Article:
Optical manipulation of vesicles for optofluidic applications

A. E. Vasdekis, E. A. Scott, C. P. O'Neil, D. Psaltis, J. A. Hubbell

Research output: Chapter in Book/Report/Conference proceedingConference contribution


In this report, we review our recent results in the optical micromanipulation of vesicles. Traditionally, vesicle manipulation has been possible by employing photon momentum and optical trapping, giving rise to unique observations of vesicle shape changes and soft matter mechanics. Contrary to these attempts, we employ photon energy rather than momentum, by sensitizing vesicles with an oxidizing moiety. The later converts incident photons to reactive oxygen species, which in turn attack and compromise the stability of the vesicle membrane. Both coherent and incoherent radiation was employed. Polymersome re-organization into smaller diameter vesicles was possible by focusing the excitation beam in the vicinity of the polymersomes. Extended vesicle illumination with a collimated beam lead to their complete destabilization and micelle formation. Single particle analysis revealed that payload release takes place within seconds of illumination in an explosive burst. We will discuss the destabilization and payload release kinetics, as revealed by high resolution microscopy at the single particle level, as well as potential applications in single cell biomodulation.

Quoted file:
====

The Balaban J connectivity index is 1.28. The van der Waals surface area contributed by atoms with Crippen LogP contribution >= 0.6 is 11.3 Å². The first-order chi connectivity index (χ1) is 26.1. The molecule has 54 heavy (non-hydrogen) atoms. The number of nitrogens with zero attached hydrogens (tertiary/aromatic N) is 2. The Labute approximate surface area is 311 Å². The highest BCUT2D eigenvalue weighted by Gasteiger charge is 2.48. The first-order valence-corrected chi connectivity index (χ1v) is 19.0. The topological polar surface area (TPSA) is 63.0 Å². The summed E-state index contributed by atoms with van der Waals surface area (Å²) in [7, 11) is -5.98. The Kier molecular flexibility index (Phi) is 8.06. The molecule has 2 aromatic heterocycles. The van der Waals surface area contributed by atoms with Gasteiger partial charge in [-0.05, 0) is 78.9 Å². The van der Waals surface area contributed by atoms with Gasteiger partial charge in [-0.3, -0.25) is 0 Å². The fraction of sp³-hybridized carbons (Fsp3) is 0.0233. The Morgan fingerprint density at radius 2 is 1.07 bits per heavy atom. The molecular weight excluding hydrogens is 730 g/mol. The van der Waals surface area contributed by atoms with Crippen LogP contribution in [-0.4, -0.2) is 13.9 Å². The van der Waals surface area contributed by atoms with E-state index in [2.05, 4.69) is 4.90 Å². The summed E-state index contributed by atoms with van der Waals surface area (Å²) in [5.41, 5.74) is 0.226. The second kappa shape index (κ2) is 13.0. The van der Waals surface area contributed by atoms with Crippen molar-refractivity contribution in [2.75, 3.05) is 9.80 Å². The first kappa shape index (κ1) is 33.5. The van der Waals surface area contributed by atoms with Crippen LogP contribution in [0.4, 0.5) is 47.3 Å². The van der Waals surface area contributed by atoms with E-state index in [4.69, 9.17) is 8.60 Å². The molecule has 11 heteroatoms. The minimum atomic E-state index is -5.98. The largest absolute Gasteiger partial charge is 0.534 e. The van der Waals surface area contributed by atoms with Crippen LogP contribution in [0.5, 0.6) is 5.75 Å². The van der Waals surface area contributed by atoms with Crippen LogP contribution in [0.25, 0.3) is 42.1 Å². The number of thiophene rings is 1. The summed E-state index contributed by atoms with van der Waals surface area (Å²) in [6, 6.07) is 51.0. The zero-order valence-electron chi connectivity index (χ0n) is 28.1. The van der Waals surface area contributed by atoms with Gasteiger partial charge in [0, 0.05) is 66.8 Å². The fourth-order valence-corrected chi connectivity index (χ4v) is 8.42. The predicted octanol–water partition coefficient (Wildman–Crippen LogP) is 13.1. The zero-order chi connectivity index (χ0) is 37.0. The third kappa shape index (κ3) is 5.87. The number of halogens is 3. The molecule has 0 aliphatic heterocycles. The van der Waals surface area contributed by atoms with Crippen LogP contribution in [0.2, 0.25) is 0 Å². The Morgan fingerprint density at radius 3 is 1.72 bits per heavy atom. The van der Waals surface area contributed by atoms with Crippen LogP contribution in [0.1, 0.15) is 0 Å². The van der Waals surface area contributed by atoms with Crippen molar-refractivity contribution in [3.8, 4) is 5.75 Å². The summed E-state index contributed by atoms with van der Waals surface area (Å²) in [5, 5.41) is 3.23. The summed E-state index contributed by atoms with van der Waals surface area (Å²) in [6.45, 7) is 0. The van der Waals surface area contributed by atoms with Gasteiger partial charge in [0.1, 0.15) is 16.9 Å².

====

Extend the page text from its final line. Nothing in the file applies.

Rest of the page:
Original languageEnglish (US)
Title of host publicationOptical Trapping and Optical Micromanipulation X
StatePublished - 2013
EventOptical Trapping and Optical Micromanipulation X - San Diego, CA, United States
Duration: Aug 25 2013Aug 29 2013

Publication series

NameProceedings of SPIE - The International Society for Optical Engineering
ISSN (Print)0277-786X
ISSN (Electronic)1996-756X


OtherOptical Trapping and Optical Micromanipulation X
Country/TerritoryUnited States
CitySan Diego, CA

ASJC Scopus subject areas

  • Electronic, Optical and Magnetic Materials
  • Condensed Matter Physics
  • Computer Science Applications
  • Applied Mathematics
  • Electrical and Electronic Engineering


Dive into the research topics of 'Optical manipulation of vesicles for optofluidic applications'. Together they form a unique fingerprint.

Cite this